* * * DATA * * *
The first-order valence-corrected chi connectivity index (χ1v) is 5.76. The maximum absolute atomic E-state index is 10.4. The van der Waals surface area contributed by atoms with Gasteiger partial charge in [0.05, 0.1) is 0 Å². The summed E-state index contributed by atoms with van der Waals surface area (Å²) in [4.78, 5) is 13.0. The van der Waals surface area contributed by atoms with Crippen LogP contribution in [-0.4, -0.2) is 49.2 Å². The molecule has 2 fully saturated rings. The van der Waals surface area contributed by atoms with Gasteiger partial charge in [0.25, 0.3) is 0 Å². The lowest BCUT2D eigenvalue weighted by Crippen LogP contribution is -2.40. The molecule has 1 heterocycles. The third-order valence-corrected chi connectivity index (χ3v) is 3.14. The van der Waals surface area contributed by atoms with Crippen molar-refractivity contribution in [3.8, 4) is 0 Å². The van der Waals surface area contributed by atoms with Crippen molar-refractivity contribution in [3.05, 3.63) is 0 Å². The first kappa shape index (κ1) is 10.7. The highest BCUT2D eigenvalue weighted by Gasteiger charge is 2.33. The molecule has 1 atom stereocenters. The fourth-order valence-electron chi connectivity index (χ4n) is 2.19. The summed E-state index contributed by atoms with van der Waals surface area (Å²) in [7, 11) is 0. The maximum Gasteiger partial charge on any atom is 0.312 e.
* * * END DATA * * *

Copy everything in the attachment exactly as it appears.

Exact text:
The first-order valence-corrected chi connectivity index (χ1v) is 5.76. The maximum absolute atomic E-state index is 10.4. The van der Waals surface area contributed by atoms with Gasteiger partial charge in [0.05, 0.1) is 0 Å². The summed E-state index contributed by atoms with van der Waals surface area (Å²) in [4.78, 5) is 13.0. The van der Waals surface area contributed by atoms with Crippen LogP contribution in [-0.4, -0.2) is 49.2 Å². The molecule has 2 fully saturated rings. The van der Waals surface area contributed by atoms with Gasteiger partial charge in [0.25, 0.3) is 0 Å². The lowest BCUT2D eigenvalue weighted by Crippen LogP contribution is -2.40. The molecule has 1 heterocycles. The third-order valence-corrected chi connectivity index (χ3v) is 3.14. The van der Waals surface area contributed by atoms with Crippen molar-refractivity contribution in [3.8, 4) is 0 Å². The van der Waals surface area contributed by atoms with Crippen molar-refractivity contribution in [3.05, 3.63) is 0 Å². The first kappa shape index (κ1) is 10.7. The highest BCUT2D eigenvalue weighted by Gasteiger charge is 2.33. The molecule has 1 atom stereocenters. The fourth-order valence-electron chi connectivity index (χ4n) is 2.19. The summed E-state index contributed by atoms with van der Waals surface area (Å²) in [7, 11) is 0. The maximum Gasteiger partial charge on any atom is 0.312 e.